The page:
How to get the page number of an arbitrary PDF object?

Tags: page numbersopen actiondestinationinspect PDFiText 5

I am trying to find the page number of a PDF object using iText's Java API. The following code reads in the PDF file, and gets the object containing the open action. How do I get the page number of that object?

PdfReader soPdfItext = null;
try {
    soPdfItext = new PdfReader(new FileInputStream(f));
} catch (IOException e) { }
/* Get the catalog */
PdfDictionary soCatalog = soPdfItext.getCatalog();
/* Get the object referring to the open action */
PRIndirectReference soOpenActionReference =
    (PRIndirectReference) soCatalog.get(PdfName.OPENACTION);
/* Get the actual object containing the open action */
PdfObject soOpenActionObject =
    originalPdfItext.getPdfObject(soOpenActionReference.getNumber());

Now what? There is a class Document that contains a method getPageNumber(), but I'm not sure if a) it's relevant to what I want to do and b) if it is relevant, how to implement.

Posted on StackOverflow on Jun 15, 2015 by user271621

There are no such things as page numbers in a PDF. Pages are part of a page tree. This page tree consists of /Pages elements (the branches of the tree) and /Page elements (the leaves of the tree). The page index is calculated by traversing the different branches and leaves of the tree. Optionally, a PDF also defines /PageLabels. If you know the page index and if you have the definition of the page labels, you can derive the page number.

You are extracting an PdfObject that represents an open action. It can be a PdfDictionary or a PdfArray.

PdfDictionary

If the PdfObject is an instance of a PdfDictionary, then you need to look at the /S item of this dictionary to find out which type of action will be triggered.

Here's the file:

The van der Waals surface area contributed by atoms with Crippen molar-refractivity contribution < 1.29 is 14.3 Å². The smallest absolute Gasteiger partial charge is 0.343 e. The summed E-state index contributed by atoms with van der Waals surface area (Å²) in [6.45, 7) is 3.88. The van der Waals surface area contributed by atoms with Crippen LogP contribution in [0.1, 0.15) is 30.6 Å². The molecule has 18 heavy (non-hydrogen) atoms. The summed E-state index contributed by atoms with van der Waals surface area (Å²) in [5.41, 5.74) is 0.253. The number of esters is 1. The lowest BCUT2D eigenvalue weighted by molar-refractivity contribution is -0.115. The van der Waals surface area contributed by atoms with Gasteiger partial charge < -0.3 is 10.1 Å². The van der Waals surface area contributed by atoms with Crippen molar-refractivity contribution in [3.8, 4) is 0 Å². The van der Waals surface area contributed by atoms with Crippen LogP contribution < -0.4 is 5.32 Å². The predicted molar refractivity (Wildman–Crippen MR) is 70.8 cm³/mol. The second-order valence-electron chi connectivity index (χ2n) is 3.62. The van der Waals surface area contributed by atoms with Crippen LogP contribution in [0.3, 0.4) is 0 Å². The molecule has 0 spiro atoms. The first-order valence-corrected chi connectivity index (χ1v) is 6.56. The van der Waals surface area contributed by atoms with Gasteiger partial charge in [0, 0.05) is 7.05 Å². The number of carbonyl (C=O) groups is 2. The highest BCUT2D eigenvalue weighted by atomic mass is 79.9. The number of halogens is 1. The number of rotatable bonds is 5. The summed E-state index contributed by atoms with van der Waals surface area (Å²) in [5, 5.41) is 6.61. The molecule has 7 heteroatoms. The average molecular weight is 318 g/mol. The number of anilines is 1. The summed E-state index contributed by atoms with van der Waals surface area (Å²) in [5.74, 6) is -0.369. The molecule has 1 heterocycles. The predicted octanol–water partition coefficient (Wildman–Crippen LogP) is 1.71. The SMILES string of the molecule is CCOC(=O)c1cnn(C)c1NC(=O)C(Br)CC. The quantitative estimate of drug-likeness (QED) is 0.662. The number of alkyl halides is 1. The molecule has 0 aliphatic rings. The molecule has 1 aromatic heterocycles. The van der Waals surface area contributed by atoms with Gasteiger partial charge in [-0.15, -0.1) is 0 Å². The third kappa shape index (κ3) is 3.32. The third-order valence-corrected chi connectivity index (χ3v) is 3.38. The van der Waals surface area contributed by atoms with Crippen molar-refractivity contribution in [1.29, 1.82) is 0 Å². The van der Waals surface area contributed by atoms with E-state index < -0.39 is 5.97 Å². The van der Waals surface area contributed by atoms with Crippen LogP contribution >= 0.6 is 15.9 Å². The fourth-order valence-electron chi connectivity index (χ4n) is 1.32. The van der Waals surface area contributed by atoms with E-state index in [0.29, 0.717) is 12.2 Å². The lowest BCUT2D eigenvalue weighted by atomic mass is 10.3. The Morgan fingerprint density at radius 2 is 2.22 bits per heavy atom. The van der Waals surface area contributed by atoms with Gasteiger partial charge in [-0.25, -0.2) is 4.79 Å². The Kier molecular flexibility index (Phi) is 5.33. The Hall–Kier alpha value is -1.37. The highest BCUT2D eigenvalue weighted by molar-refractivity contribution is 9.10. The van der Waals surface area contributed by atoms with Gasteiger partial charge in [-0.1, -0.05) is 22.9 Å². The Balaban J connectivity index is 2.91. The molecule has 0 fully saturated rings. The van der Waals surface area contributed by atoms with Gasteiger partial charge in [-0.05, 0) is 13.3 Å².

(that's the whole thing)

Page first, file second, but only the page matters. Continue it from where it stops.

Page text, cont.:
• That action could be some JavaScript. If that JavaScript contains an action that jumps to a specific page, there might be a page number in that method.

  • That action could be a GoTo action, in which case you need to look at the /D entry for the destination (*).

There are 20 possible types of actions, and actions can be chained, so it's up to you to loop through the action chain and to examine every possible action.

This is an example:

/OpenAction<</D[8 0 R/Fit]/S/GoTo>>

The << and >> indicate that the open action is described using a dictionary. The /S shows that you have a /GoTo action and /D describes the destination.

PdfArray

If the PdfAction is an instance of a PdfArray, then this array is a destination (*).

This is an example:

/OpenAction[6 0 R/XYZ 0 806 0]

(*) Destination

A destination is an array that consists of a variable number of elements. These are some examples:

[8 0 R/Fit]
[6 0 R/XYZ 0 806 0]

The first example is an array with two elements 8 0 R and /Fit. The second example is an array with four elements 6 0 R, /XYZ, 0, 806 and 0. You need the first element. It doesn't give you the page number (because there is no such thing as page numbers), but it gives you a reference to the /Page object. Based on that reference, you can deduce the page number by looping over the page tree and comparing the object number of a specific page with the object number in the destination.